Planting, tending and harvesting wheat are fascinating and often complicated processes. Here’s more about how we grow wheat.
How Wheat Grows
Watch this short video with Minnesota wheat producer Erik Younggren talking about the stages of wheat production (filmed at the 2010 Urban Wheat Field).
Wheat harvest is best experienced live – there’s really nothing else like it. But, those who can’t make it this year can get a glimpse at the action in these harvest videos from Oklahoma and Washington state, provided by America’s Heartland, a public TV show about agriculture.
Many wheat producers work with custom harvesters to get their wheat out of the field and into the bin. These “harvesters for hire” travel the country throughout harvest season – April to September, depending on geography. Learn more about custom harvesters in this segment from America’s Heartland or at the All Aboard Wheat Harvest blog, written by custom harvesters who travel the nation each summer with their families’ custom harvesting operations.
Below, listen to Will Roehm, a wheat producer from Montana, talk about his harvest process:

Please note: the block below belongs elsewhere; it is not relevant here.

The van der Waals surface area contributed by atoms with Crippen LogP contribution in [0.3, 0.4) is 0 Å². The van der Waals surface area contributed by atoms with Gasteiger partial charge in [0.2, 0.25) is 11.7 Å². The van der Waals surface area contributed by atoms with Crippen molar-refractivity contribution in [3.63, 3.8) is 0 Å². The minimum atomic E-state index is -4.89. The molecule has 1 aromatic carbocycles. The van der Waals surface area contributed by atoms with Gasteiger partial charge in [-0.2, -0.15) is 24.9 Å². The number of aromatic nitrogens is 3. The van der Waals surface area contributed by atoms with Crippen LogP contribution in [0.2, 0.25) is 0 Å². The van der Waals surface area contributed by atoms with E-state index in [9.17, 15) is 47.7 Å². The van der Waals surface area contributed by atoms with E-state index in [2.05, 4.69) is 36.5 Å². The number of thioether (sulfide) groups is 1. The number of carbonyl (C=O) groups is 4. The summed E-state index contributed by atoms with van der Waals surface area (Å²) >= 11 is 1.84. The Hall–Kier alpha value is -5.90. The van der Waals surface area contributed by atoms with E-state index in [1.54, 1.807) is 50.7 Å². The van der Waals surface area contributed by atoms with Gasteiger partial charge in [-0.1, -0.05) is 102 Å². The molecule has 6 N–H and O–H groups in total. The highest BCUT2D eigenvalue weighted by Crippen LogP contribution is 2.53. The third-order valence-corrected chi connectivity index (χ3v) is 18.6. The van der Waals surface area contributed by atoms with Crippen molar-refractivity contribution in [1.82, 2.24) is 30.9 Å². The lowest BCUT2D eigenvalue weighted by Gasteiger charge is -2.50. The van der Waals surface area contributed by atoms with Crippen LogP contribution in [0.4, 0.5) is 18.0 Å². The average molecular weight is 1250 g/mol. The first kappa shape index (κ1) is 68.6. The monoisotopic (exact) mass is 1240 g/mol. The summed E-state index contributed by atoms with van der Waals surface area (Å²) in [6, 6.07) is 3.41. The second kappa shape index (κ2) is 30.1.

Wheat Classes and Where They Come From
Six classes of wheat are produced in the United States, each with a different end use. This page from the Minnesota Association of Wheat Growers gives more in-depth information about the six classes. Click here for a picture map of where each variety of wheat is grown in the United States, from U.S. Wheat Associates. Also see U.S. Wheat’s brochure The World’s Most Reliable Choice, which offers information about planting and harvesting schedules, wheat varieties and grade requirements.
Want to know more about how wheat works? A wheat-growing briefer from the Wheat Foods Council’s Urban Wheat Field project gives basic background information on the wheat plant and harvest. This page from Kansas Wheat also describes the details of each step in the growing season.
Detailed Agronomic Information
For those interested in more detailed information about the life cycle of wheat, see Wheat: The Big Picture.
Kansas State University’s Wheat Page is another excellent resource for detailed information on a number of agronomic subjects.